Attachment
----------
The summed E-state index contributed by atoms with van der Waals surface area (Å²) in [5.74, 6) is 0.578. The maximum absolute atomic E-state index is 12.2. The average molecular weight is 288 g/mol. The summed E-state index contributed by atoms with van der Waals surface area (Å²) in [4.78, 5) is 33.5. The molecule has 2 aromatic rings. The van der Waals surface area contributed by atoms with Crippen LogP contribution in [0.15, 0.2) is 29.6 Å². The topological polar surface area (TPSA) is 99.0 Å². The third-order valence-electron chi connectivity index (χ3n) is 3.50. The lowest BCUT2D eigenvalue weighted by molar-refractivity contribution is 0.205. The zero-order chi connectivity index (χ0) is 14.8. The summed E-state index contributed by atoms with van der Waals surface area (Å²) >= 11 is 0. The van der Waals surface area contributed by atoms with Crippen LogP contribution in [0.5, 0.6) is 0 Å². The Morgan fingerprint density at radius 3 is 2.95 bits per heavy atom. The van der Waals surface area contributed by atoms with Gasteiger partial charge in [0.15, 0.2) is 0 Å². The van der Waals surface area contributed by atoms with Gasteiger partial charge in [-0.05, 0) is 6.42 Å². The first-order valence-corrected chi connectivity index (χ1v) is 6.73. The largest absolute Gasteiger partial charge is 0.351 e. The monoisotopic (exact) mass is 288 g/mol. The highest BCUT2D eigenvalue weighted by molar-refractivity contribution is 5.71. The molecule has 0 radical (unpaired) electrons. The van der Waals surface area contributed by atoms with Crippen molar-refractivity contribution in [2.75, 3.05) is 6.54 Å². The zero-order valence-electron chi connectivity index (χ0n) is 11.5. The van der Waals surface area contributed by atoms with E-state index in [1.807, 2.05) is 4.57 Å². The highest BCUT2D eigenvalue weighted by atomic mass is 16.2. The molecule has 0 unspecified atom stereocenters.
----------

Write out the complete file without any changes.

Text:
The summed E-state index contributed by atoms with van der Waals surface area (Å²) in [5.74, 6) is 0.578. The maximum absolute atomic E-state index is 12.2. The average molecular weight is 288 g/mol. The summed E-state index contributed by atoms with van der Waals surface area (Å²) in [4.78, 5) is 33.5. The molecule has 2 aromatic rings. The van der Waals surface area contributed by atoms with Crippen LogP contribution in [0.15, 0.2) is 29.6 Å². The topological polar surface area (TPSA) is 99.0 Å². The third-order valence-electron chi connectivity index (χ3n) is 3.50. The lowest BCUT2D eigenvalue weighted by molar-refractivity contribution is 0.205. The zero-order chi connectivity index (χ0) is 14.8. The summed E-state index contributed by atoms with van der Waals surface area (Å²) >= 11 is 0. The van der Waals surface area contributed by atoms with Crippen LogP contribution in [0.5, 0.6) is 0 Å². The Morgan fingerprint density at radius 3 is 2.95 bits per heavy atom. The van der Waals surface area contributed by atoms with Gasteiger partial charge in [0.15, 0.2) is 0 Å². The van der Waals surface area contributed by atoms with Gasteiger partial charge in [-0.05, 0) is 6.42 Å². The first-order valence-corrected chi connectivity index (χ1v) is 6.73. The largest absolute Gasteiger partial charge is 0.351 e. The monoisotopic (exact) mass is 288 g/mol. The highest BCUT2D eigenvalue weighted by molar-refractivity contribution is 5.71. The molecule has 0 radical (unpaired) electrons. The van der Waals surface area contributed by atoms with Crippen molar-refractivity contribution in [2.75, 3.05) is 6.54 Å². The zero-order valence-electron chi connectivity index (χ0n) is 11.5. The van der Waals surface area contributed by atoms with E-state index in [1.807, 2.05) is 4.57 Å². The highest BCUT2D eigenvalue weighted by atomic mass is 16.2. The molecule has 0 unspecified atom stereocenters.